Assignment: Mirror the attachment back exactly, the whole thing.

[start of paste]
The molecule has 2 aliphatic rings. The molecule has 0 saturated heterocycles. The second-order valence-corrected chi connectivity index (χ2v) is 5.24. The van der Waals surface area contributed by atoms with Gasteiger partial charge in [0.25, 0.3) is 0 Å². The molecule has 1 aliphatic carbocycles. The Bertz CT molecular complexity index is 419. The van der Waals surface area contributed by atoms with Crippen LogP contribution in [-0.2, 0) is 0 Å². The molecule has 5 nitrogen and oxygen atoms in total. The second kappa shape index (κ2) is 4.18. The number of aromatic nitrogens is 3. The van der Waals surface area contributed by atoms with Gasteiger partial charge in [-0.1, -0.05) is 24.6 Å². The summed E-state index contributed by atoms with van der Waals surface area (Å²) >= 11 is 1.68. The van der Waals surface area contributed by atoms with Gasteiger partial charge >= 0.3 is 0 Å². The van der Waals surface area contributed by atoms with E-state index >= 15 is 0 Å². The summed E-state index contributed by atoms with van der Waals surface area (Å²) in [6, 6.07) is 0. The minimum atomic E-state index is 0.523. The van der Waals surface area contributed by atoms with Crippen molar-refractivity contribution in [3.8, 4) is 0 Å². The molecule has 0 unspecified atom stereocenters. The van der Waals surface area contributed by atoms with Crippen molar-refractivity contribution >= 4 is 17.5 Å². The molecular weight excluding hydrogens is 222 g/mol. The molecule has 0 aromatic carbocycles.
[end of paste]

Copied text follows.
The molecule has 2 aliphatic rings. The molecule has 0 saturated heterocycles. The second-order valence-corrected chi connectivity index (χ2v) is 5.24. The van der Waals surface area contributed by atoms with Gasteiger partial charge in [0.25, 0.3) is 0 Å². The molecule has 1 aliphatic carbocycles. The Bertz CT molecular complexity index is 419. The van der Waals surface area contributed by atoms with Crippen LogP contribution in [-0.2, 0) is 0 Å². The molecule has 5 nitrogen and oxygen atoms in total. The second kappa shape index (κ2) is 4.18. The number of aromatic nitrogens is 3. The van der Waals surface area contributed by atoms with Gasteiger partial charge in [-0.1, -0.05) is 24.6 Å². The summed E-state index contributed by atoms with van der Waals surface area (Å²) >= 11 is 1.68. The van der Waals surface area contributed by atoms with Gasteiger partial charge >= 0.3 is 0 Å². The van der Waals surface area contributed by atoms with E-state index >= 15 is 0 Å². The summed E-state index contributed by atoms with van der Waals surface area (Å²) in [6, 6.07) is 0. The minimum atomic E-state index is 0.523. The van der Waals surface area contributed by atoms with Crippen molar-refractivity contribution in [3.8, 4) is 0 Å². The molecule has 0 unspecified atom stereocenters. The van der Waals surface area contributed by atoms with Crippen molar-refractivity contribution >= 4 is 17.5 Å². The molecular weight excluding hydrogens is 222 g/mol. The molecule has 0 aromatic carbocycles.